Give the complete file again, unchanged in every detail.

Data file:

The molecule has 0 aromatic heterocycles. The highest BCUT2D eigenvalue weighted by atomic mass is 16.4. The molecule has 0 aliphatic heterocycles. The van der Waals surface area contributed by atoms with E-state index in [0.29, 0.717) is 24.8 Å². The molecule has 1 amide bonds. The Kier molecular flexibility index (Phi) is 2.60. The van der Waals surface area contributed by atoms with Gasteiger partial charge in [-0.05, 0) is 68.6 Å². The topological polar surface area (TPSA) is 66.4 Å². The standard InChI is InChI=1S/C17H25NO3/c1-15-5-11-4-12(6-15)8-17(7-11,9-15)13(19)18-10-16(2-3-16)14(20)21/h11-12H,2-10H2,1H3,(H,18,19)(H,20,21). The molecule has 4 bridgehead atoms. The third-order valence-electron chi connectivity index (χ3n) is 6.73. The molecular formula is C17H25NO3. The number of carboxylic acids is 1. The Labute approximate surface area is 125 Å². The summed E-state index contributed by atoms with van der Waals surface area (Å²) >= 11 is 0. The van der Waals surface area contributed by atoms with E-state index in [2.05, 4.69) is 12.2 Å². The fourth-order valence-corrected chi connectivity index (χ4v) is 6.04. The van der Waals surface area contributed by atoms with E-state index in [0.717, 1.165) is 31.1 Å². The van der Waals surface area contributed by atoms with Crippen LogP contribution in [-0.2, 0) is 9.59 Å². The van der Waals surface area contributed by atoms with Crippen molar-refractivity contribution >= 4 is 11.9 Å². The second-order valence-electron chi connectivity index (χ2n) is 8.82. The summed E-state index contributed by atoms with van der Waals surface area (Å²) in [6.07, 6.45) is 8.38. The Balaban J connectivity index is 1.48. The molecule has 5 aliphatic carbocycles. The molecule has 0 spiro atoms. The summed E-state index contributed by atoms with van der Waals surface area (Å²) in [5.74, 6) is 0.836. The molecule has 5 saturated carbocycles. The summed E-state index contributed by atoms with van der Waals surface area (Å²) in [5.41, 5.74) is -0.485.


The molecule has 0 aromatic heterocycles. The highest BCUT2D eigenvalue weighted by atomic mass is 16.4. The molecule has 0 aliphatic heterocycles. The van der Waals surface area contributed by atoms with E-state index in [0.29, 0.717) is 24.8 Å². The molecule has 1 amide bonds. The Kier molecular flexibility index (Phi) is 2.60. The van der Waals surface area contributed by atoms with Gasteiger partial charge in [-0.05, 0) is 68.6 Å². The topological polar surface area (TPSA) is 66.4 Å². The standard InChI is InChI=1S/C17H25NO3/c1-15-5-11-4-12(6-15)8-17(7-11,9-15)13(19)18-10-16(2-3-16)14(20)21/h11-12H,2-10H2,1H3,(H,18,19)(H,20,21). The molecule has 4 bridgehead atoms. The third-order valence-electron chi connectivity index (χ3n) is 6.73. The molecular formula is C17H25NO3. The number of carboxylic acids is 1. The Labute approximate surface area is 125 Å². The summed E-state index contributed by atoms with van der Waals surface area (Å²) >= 11 is 0. The van der Waals surface area contributed by atoms with E-state index in [2.05, 4.69) is 12.2 Å². The fourth-order valence-corrected chi connectivity index (χ4v) is 6.04. The van der Waals surface area contributed by atoms with E-state index in [0.717, 1.165) is 31.1 Å². The van der Waals surface area contributed by atoms with Crippen LogP contribution in [-0.2, 0) is 9.59 Å². The van der Waals surface area contributed by atoms with Crippen molar-refractivity contribution >= 4 is 11.9 Å². The second-order valence-electron chi connectivity index (χ2n) is 8.82. The summed E-state index contributed by atoms with van der Waals surface area (Å²) in [6.07, 6.45) is 8.38. The Balaban J connectivity index is 1.48. The molecule has 5 aliphatic carbocycles. The molecule has 0 spiro atoms. The summed E-state index contributed by atoms with van der Waals surface area (Å²) in [5.74, 6) is 0.836. The molecule has 5 saturated carbocycles. The summed E-state index contributed by atoms with van der Waals surface area (Å²) in [5.41, 5.74) is -0.485.